KJIPUKTUK (Halifax) – It is my hope that the following lengthy instances of injustice don’t continue for much longer into this new year.
Shawn Wade Hynes was found guilty of criminal negligence causing bodily harm and assault with a weapon in Pictou Provincial Court on Sept. 26, 2019. Hynes was charged after his co-worker, Nhlanhla Dlamini (NH), an African youth was shot in the back with a high velocity nail gun on September 19, 2018, at a worksite in Abercrombie. The sentencing for this convicted individual has been postponed again and again and once again the painful impact to the African Nova Scotian community continues. Hopefully Shawn Wade Hynes gets the maximum time behind bars.
Mr. Bill E.Greenlaw of the Department of Communities, Culture and Heritage approved community transit on December 12, 2019, for the African Nova Scotian communities of Lincolnville, Sunnyville and Upper Big Tracadie, at least in principle. However, during 2020 nothing was done although 2020 saw a greater need for community transit in the above communities. The wish here is that the powers that be honour their commitment.
The Desmond Inquiry into the murder-suicide of Lionel Desmond was delayed again and again in 2020. The Nova Scotia government promised the inquiry in December 2017, almost a year after Lionel Desmond fatally shot his mother Brenda, wife Shanna and 10-year-old daughter Aaliyah, before turning the gun on himself.
The 33-year-old soldier had been diagnosed with post-traumatic stress disorder after two tours in Afghanistan in 2007. This inquiry could of and should have been concluded by now. The last postponement was said to be due to the pandemic and the need for a larger space. Hopefully during 2021, this inquiry will be concluded and a Stop put to the prolonged Pain and Suffering of the Desmond and Borden Families. The Justice Department says that they have chosen Port Hawkesbury as a new sitting, where there is more room to accommodate physical distancing protocols.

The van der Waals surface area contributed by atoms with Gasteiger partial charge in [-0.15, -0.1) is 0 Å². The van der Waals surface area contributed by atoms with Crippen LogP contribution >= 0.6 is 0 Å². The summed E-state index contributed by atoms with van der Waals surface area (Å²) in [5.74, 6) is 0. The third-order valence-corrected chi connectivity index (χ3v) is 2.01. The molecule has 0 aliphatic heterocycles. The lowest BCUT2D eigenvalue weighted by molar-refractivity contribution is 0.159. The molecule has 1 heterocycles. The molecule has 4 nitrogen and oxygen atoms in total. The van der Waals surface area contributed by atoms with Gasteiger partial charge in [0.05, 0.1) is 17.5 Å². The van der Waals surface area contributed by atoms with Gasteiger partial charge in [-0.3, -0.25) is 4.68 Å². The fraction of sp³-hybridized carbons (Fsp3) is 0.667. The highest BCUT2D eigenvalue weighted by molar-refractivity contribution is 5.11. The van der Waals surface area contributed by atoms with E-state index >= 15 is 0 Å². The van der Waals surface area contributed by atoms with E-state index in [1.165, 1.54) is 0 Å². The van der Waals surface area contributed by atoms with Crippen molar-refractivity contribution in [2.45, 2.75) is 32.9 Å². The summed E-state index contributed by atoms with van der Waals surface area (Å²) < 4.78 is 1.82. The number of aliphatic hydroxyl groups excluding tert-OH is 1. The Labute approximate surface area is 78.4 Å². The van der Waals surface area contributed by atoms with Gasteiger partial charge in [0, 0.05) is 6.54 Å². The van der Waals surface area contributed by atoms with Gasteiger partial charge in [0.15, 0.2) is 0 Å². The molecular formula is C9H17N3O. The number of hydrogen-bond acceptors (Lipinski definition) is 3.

Many, many African Nova Scotians endured racism and indifference by the criminal injustice system in Nova Scotia during 2020 and long before. Some of the surnames of these individuals include Beals, Fraser, Tynes, Jones, Carvery, Desmond, Borden, Jackson, Reddick, Medley, Smith, Williams, Brown, Parsons, Dorrington, Johnson, Bundy, Simmonds, Bundy and MacLean, etc. It should be noted that many of the above individuals also filed human rights complaints, to no avail.
I wish all law schools in Canada, including the Schulich School of Law at Dalhousie would study the topic of anti-Black racism. This would allow graduates a better understanding of these negative practices and the impact it has on people of African descent. I also wish that there was a psychological test to identify bias for all those connected with the criminal justice system in Canada.
All African Nova Scotians, allies and Persons of Colour must continue to challenge this privileged injustice system in order to make a lasting difference for all people.
Happy New Year again, from Raymond Sheppard.
With a special thanks to our generous donors who make publication of the Nova Scotia Advocate possible.
Subscribe to the Nova Scotia Advocate weekly digest and never miss an article again. It’s free!